Islamabad close to a deal with TTP; Karzai criticizes coalition activities, says real terrorist threat comes from Taliban sanctuaries in Pakistan; Solana visits Kabul and Islamabad
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  • The peace deal being negotiated by Islamabad with the Tehrik-i-Taliban Pakistan (TTP) was in focus with the Taliban claiming that it would not curtail their ability to stage attacks inside Afghanistan1. The TTP’s Baitullah Mehsud, also accused of being behind the assassination of former Prime Minister Benazir Bhutto, declared a ceasefire on April 23 in anticipation of a deal. Reports noted that the deal could buy short-term peace in the violence-hit NWFP and FATA areas but could allow the further growth of the TTP, with negative consequences for Afghanistan’s security2.

    President Hamid Karzai on his part strongly criticized the coalition strategy, especially their inability to prevent civilian casualties while carrying out their operations. He asserted in an interview that the real terrorist threat came from the Taliban sanctuaries in Pakistan3. Gen. Dan McNeill, the top US commander in the country stated that Afghan security forces would be able to secure most of Afghanistan by 2011 and called on Afghanistan’s neighbours, including Pakistan to ensure long-term stability of the country. Gen. McNeill also noted that the coalition forces can be better termed as ‘Interim Security Assistance Forces’, in recognition of the temporary role they have to play4.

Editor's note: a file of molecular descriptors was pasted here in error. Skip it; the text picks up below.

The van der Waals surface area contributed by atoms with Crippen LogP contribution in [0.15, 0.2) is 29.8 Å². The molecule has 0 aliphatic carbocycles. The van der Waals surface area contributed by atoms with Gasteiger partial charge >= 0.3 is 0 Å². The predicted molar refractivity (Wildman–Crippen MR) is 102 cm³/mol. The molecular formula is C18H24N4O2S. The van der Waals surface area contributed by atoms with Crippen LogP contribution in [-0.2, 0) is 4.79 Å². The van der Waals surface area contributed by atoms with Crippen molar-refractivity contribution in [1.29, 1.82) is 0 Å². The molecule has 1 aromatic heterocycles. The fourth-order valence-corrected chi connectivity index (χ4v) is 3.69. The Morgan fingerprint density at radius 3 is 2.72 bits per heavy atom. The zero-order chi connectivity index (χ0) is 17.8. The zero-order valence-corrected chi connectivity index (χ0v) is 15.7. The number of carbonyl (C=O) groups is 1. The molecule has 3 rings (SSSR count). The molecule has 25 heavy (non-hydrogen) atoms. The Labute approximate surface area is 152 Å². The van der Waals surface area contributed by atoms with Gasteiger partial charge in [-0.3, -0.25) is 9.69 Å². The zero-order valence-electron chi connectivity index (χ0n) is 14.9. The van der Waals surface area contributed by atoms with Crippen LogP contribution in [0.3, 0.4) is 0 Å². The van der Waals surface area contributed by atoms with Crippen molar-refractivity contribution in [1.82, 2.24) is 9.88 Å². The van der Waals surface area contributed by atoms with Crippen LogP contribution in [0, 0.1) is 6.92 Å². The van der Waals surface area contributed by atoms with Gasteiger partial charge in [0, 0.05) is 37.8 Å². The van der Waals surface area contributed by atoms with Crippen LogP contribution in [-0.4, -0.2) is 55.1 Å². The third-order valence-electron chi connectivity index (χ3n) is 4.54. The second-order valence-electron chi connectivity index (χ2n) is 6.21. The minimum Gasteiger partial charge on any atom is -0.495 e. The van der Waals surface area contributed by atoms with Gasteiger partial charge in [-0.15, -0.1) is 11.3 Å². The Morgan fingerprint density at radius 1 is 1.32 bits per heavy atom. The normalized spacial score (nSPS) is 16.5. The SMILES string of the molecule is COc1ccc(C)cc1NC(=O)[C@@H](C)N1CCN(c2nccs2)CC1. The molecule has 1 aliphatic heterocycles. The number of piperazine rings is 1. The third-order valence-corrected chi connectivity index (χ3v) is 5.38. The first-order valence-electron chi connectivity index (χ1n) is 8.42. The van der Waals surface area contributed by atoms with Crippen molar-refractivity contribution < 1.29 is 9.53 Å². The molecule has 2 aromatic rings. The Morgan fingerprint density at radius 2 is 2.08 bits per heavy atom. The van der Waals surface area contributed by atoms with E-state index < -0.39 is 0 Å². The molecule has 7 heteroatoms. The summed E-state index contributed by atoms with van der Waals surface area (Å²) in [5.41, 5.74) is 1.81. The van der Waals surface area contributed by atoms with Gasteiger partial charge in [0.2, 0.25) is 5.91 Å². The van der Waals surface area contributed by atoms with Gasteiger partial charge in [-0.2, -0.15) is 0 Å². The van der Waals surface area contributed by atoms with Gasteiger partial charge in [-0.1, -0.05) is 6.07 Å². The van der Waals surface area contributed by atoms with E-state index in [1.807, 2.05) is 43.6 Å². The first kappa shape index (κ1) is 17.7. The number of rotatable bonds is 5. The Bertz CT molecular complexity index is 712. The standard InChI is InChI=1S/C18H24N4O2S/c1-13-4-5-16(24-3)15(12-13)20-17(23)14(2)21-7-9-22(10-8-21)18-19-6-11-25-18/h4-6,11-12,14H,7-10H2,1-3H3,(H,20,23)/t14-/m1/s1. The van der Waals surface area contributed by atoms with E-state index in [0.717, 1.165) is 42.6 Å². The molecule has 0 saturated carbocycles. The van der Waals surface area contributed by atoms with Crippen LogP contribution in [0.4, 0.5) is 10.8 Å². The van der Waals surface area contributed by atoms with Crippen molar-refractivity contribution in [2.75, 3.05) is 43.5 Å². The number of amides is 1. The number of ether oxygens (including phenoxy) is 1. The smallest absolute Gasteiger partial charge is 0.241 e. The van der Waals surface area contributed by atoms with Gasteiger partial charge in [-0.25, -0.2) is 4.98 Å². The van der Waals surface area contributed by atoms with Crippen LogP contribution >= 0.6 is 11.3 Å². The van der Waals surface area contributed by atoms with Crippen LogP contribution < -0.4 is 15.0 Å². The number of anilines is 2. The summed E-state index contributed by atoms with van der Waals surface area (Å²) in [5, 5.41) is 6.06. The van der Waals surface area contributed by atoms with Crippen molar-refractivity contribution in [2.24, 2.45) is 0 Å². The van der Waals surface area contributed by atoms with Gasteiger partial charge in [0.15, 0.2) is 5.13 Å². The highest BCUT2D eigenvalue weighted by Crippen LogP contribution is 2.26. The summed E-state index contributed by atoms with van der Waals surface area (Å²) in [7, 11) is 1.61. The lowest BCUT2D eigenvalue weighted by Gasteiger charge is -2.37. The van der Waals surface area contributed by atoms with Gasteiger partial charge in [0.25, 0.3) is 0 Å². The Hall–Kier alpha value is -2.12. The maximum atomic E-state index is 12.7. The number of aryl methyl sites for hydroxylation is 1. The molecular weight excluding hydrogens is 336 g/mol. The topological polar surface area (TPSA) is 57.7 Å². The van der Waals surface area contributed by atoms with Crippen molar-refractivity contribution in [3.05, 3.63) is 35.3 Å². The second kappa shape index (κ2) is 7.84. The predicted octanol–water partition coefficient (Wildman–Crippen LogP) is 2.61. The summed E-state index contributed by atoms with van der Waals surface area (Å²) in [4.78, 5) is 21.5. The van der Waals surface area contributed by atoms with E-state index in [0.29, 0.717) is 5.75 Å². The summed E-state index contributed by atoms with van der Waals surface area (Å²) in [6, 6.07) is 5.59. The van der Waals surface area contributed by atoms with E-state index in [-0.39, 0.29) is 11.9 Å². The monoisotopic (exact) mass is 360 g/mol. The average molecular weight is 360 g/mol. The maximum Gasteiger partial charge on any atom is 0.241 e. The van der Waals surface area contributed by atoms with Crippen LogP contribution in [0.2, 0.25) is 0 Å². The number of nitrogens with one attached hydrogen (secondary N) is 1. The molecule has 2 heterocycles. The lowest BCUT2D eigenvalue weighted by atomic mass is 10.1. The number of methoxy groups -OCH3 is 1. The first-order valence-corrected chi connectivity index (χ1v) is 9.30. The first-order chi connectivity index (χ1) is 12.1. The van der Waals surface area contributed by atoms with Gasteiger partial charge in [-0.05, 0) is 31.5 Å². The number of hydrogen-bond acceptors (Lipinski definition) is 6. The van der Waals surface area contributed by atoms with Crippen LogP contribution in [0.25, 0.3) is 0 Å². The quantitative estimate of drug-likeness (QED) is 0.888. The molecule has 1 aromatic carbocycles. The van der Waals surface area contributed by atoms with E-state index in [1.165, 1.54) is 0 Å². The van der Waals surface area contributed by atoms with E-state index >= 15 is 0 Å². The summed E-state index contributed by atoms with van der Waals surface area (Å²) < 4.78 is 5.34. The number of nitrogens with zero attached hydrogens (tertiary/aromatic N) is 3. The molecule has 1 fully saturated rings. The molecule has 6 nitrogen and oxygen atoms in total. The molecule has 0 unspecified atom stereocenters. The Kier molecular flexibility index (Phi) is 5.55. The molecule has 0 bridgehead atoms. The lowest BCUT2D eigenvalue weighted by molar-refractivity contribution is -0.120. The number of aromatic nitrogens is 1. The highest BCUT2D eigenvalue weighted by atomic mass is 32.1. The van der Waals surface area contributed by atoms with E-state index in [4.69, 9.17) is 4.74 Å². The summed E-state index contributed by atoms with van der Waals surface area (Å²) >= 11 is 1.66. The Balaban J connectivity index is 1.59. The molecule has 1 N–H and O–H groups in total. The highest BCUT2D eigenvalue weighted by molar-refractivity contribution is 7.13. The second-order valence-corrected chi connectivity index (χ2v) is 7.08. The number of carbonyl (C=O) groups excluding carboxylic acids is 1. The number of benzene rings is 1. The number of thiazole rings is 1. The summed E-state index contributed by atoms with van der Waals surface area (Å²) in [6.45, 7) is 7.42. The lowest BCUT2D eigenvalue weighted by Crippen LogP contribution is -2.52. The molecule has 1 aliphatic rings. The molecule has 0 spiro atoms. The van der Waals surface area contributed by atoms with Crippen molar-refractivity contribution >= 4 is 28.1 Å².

In other developments, the EU’s foreign policy chief Javier Solana visited Kabul and Islamabad during the week and discussed the security situation in the region with President Karzai and President Musharraf. Meanwhile, after the death of 2 Dutch soldiers in the previous week, polls showed that public support to the Dutch mission had declined and majority of those polled favouring a withdrawal of troops if the casualty levels touched 255. 16 Dutch soldiers have so far been killed in military operations in the country